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Dr. Deb
Dr. Deb, Dog Veterinarian
Category: Dog
Satisfied Customers: 10863
Experience:  I have been a practicing veterinarian for over 30 years.
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I have a two year old Sheltie who does not want to eat his

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I have a two year old Sheltie who does not want to eat his food,. I was told by the breeder that he is a fussy eater, The brand of food she suggested is a very good one which I have given to my dogs in the past, however he will pick isome up from his bowl and drop it on the floor and walk away. I have tried other foods to no avail. As you can imagine I am getting anxious about him. He has recently been bringing up white froth. Can you give me help please.?

Hello Fiona, I'm Dr. Deb. Thanks for requesting me although I'm sorry that I was off my computer when you did so.

This is a really tough situation when you have a dog who's a fussy eater. It can often be a real challenge to find something which they will consistently like and eat. If their body condition is good, if they aren't significantly underweight in other words, I'll often advise owners to continue feeding their dogs as long as they're eating something. Perhaps they aren't eating as much as you think they should but if they aren't losing weight, then they may be getting enough daily calories to sustain them.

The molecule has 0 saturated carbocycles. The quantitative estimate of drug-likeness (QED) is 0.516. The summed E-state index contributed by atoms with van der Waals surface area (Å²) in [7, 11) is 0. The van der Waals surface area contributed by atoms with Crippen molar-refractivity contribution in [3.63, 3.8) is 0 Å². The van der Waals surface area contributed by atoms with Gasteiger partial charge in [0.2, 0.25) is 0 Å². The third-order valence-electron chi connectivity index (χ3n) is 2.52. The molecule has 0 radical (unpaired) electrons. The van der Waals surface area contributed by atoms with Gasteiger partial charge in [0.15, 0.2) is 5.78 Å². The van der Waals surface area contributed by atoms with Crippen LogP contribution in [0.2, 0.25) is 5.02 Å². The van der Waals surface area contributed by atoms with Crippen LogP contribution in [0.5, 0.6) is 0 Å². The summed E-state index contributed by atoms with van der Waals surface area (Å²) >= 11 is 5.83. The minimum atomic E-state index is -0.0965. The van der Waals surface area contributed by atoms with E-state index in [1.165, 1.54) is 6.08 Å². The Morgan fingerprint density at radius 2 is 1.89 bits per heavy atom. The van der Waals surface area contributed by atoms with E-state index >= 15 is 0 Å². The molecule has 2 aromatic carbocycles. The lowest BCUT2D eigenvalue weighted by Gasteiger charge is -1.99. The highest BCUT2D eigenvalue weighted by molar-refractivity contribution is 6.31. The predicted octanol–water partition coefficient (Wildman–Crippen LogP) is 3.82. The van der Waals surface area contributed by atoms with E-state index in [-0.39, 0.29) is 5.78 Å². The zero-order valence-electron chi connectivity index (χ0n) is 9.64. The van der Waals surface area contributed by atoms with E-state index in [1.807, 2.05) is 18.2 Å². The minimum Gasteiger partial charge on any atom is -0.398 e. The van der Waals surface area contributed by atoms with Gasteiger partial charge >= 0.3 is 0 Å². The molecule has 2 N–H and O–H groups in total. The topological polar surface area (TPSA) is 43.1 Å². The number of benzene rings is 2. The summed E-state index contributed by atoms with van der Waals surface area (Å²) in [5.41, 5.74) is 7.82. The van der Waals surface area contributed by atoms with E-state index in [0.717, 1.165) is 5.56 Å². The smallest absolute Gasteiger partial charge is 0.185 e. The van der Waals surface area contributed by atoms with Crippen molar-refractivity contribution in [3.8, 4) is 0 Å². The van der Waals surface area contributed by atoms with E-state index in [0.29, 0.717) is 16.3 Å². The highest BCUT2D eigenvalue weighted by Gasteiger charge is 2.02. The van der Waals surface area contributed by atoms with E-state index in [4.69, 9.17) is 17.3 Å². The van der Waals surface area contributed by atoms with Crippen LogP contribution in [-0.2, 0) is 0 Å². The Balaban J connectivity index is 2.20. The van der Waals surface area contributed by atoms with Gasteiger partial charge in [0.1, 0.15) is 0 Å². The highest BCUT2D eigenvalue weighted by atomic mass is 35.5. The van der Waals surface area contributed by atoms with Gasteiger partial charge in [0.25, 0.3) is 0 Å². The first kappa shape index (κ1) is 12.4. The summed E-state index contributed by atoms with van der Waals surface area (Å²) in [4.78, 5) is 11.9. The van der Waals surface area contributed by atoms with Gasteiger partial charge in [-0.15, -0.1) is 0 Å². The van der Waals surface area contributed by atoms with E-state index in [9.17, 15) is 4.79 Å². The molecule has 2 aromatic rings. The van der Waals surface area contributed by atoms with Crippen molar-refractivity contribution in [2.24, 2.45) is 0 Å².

But for those dogs who refuse all dog food and if an owner has tried a number of different flavors, brands, and consistency of dog foods and failed to find one which the patient will eat, then I'll sometimes suggest that human food be fed. This is always a last resort, of course, but I'm convinced that there are some dogs out there who would almost rather starve than eat processed dog food.

I'll sometimes suggest raw diets for these dogs since some will prefer them but I typically recommend "rare" which means zapping them in the microwave for 10-15 seconds to kill surface pathogens.

But if Bracken will eat human food (you didn't mention if he would or not), then this may be what you're going to be feeding him although it obviously won't be balanced for him. Supplementing with a daily vitamin/mineral tablet should be done for those dogs whose primary diet is human food.

Veterinary nutritionists can formulate a more balanced and nutritious diet based on human food which a patient prefers to eat and this service can even be provided online; however, it's fairly expensive as you might imagine.

As to the white froth he's producing, it's possible that this is secondary to an empty stomach although typically the material is more yellowish in color (bile). I don't know that I'd be terribly worried about this behavior but you could give him over the counter Famotidine (Pepcid AC here in the States) which may be of help. The dose would be 1/4 mg per pound of body weight twice a day.

I hope this helps although, again, my apologies for the delayed reply. Deb

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